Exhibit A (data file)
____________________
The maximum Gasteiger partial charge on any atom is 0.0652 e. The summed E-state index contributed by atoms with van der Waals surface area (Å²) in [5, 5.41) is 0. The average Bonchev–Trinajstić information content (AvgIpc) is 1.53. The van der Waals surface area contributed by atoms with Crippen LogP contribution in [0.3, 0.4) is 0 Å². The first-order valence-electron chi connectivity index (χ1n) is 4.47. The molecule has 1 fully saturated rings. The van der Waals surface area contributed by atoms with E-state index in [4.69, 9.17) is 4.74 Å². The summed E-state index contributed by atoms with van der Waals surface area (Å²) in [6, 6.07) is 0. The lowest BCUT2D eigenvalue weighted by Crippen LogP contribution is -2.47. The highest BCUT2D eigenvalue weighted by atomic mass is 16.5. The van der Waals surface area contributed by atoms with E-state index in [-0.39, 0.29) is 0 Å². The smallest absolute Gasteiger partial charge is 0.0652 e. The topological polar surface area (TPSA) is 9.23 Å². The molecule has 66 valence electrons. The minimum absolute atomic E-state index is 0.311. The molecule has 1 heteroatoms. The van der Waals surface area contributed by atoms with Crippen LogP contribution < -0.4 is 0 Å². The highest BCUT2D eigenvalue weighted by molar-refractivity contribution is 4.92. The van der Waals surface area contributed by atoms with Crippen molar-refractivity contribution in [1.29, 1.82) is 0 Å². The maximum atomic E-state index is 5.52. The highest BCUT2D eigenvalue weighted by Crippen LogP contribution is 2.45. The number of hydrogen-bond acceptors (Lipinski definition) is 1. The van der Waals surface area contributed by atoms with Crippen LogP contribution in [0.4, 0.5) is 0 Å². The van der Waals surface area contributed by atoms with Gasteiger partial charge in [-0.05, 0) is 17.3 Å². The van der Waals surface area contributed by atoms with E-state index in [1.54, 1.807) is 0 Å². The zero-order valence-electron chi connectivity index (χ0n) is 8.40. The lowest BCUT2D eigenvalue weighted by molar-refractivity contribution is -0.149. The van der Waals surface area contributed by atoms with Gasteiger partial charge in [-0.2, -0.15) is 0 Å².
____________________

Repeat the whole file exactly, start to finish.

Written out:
The maximum Gasteiger partial charge on any atom is 0.0652 e. The summed E-state index contributed by atoms with van der Waals surface area (Å²) in [5, 5.41) is 0. The average Bonchev–Trinajstić information content (AvgIpc) is 1.53. The van der Waals surface area contributed by atoms with Crippen LogP contribution in [0.3, 0.4) is 0 Å². The first-order valence-electron chi connectivity index (χ1n) is 4.47. The molecule has 1 fully saturated rings. The van der Waals surface area contributed by atoms with E-state index in [4.69, 9.17) is 4.74 Å². The summed E-state index contributed by atoms with van der Waals surface area (Å²) in [6, 6.07) is 0. The lowest BCUT2D eigenvalue weighted by Crippen LogP contribution is -2.47. The highest BCUT2D eigenvalue weighted by atomic mass is 16.5. The van der Waals surface area contributed by atoms with E-state index in [-0.39, 0.29) is 0 Å². The smallest absolute Gasteiger partial charge is 0.0652 e. The topological polar surface area (TPSA) is 9.23 Å². The molecule has 66 valence electrons. The minimum absolute atomic E-state index is 0.311. The molecule has 1 heteroatoms. The van der Waals surface area contributed by atoms with Crippen LogP contribution < -0.4 is 0 Å². The highest BCUT2D eigenvalue weighted by molar-refractivity contribution is 4.92. The van der Waals surface area contributed by atoms with Crippen molar-refractivity contribution in [1.29, 1.82) is 0 Å². The maximum atomic E-state index is 5.52. The highest BCUT2D eigenvalue weighted by Crippen LogP contribution is 2.45. The number of hydrogen-bond acceptors (Lipinski definition) is 1. The van der Waals surface area contributed by atoms with Crippen LogP contribution in [0.4, 0.5) is 0 Å². The van der Waals surface area contributed by atoms with Gasteiger partial charge in [-0.05, 0) is 17.3 Å². The van der Waals surface area contributed by atoms with E-state index in [1.54, 1.807) is 0 Å². The zero-order valence-electron chi connectivity index (χ0n) is 8.40. The lowest BCUT2D eigenvalue weighted by molar-refractivity contribution is -0.149. The van der Waals surface area contributed by atoms with Gasteiger partial charge in [-0.2, -0.15) is 0 Å².